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againſt Alexander almoſt ancient Antonines appears arms army arts Auguft Auguſtus authority barbarians body Britain camp CHAP character cities citizens civil command Commodus confined Dacia dangerous death Dion diſcipline Emperor empire enemy equal exerciſe fenate firſt formed former fortune four freedom Gaul Greek guards hands Herodian Hift himſelf hiſtory honours human hundred Imperial important Italy laſt latter laws legions leſs liberal lived manners March Marcus ment merit miles military mind moſt nature object obſerve peace perſon Pertinax pleaſure Prætorian preſent preſerved princes provinces rank received reign religion republic reſpect Roman Rome ſame ſeems ſenate ſeveral Severus ſhould ſoldiers ſome ſon ſoon ſpirit ſtate ſtill ſtrength ſubjects ſuch Tacit themſelves theſe thoſe thouſand throne tion Trajan troops tyrant uſe vices victory virtue whole whoſe youth
Side xxx - It was on the day, or rather night, of the 27th of June, 1787, between the hours of eleven and twelve, that I wrote the last lines of the last page, in a summer-house in my garden. After laying down my pen, I took several turns in a berceau, or covered walk of acacias, which commands a prospect of the country, the lake, and the mountains.
Side xxx - After laying down my pen, I took several turns in a berceau or covered walk of acacias which commands a prospect of the country, the lake and the mountains. The air was temperate, the sky was serene, the silver orb of the moon was reflected from the waters and all nature was silent.
Side xxx - ... berceau or covered walk of acacias which commands a prospect of the country the lake and the mountains the air was temperate the sky was serene the silver orb of the moon was reflected from the waters and all nature was silent i will not dissemble the first emotions of joy on the recovery of my freedom and perhaps the establishment of my fame...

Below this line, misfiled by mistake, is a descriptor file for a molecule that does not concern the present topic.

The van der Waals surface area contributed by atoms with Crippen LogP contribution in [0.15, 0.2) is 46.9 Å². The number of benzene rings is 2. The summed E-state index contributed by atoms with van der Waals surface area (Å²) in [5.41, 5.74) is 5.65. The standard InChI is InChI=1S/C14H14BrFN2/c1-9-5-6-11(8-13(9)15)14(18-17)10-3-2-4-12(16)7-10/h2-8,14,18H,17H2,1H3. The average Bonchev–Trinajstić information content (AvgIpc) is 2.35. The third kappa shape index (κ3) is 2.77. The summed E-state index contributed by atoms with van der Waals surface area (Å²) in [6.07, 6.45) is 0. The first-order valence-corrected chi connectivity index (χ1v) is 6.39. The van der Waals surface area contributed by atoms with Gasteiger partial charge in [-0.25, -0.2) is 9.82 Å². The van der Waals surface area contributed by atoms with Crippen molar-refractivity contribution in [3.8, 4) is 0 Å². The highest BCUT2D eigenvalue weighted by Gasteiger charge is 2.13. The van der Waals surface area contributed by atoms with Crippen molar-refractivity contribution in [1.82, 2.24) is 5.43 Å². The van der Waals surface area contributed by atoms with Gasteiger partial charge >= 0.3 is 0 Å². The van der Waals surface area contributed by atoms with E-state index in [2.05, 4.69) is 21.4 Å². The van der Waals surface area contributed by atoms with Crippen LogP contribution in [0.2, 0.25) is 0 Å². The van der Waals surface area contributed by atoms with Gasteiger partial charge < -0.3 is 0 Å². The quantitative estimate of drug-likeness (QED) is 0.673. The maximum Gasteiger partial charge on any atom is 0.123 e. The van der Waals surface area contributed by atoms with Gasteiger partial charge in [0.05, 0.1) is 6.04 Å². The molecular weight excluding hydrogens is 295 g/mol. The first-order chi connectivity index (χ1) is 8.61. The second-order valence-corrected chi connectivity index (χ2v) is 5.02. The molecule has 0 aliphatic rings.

Side v - My lot might have been that of a slave, a savage, or a peasant; nor can I reflect without pleasure on the bounty of Nature, which cast my birth in a free and civilized country, in an age of science and philosophy, in a family of honourable rank, and decently endowed with the gifts of fortune.
Side 47 - The deities of a thousand groves and a thousand streams possessed, in peace, their local and respective influence ; nor could the Roman who deprecated the wrath of the Tiber deride the Egyptian who presented his offering to the beneficent genius of the Nile.
Side 44 - Rome by observing that the empire was above two thousand miles in breadth, from the wall of Antoninus and the northern limits of Dacia to Mount Atlas and the tropic of Cancer; that it extended in length more than three thousand miles, from the Western Ocean to the Euphrates; that it was situated in the finest part of the Temperate Zone, between the twenty-fourth and fifty-sixth degrees...
Side 133 - But the empire of the Romans filled the world, and, when that empire fell into the hands of a single person, the world became a safe and dreary prison for his enemies.
Side 1 - The gentle, but powerful, influence of laws and manners had gradually cemented the union of the provinces. Their peaceful inhabitants enjoyed and abused the advantages of wealth and luxury.
Side 210 - ... revenge of Severus with the generous clemency of Fingal ; the timid and brutal cruelty of Caracalla, with the bravery, the tenderness, the elegant genius of Ossian; the mercenary chiefs who, from motives of fear or interest, served under the Imperial standard, with the freeborn warriors who started to arms at the voice of the king of Morven ; if, in a word, we contemplated the untutored Caledonians, glowing with the warm virtues of nature, and the degenerate Romans, polluted with the mean vices...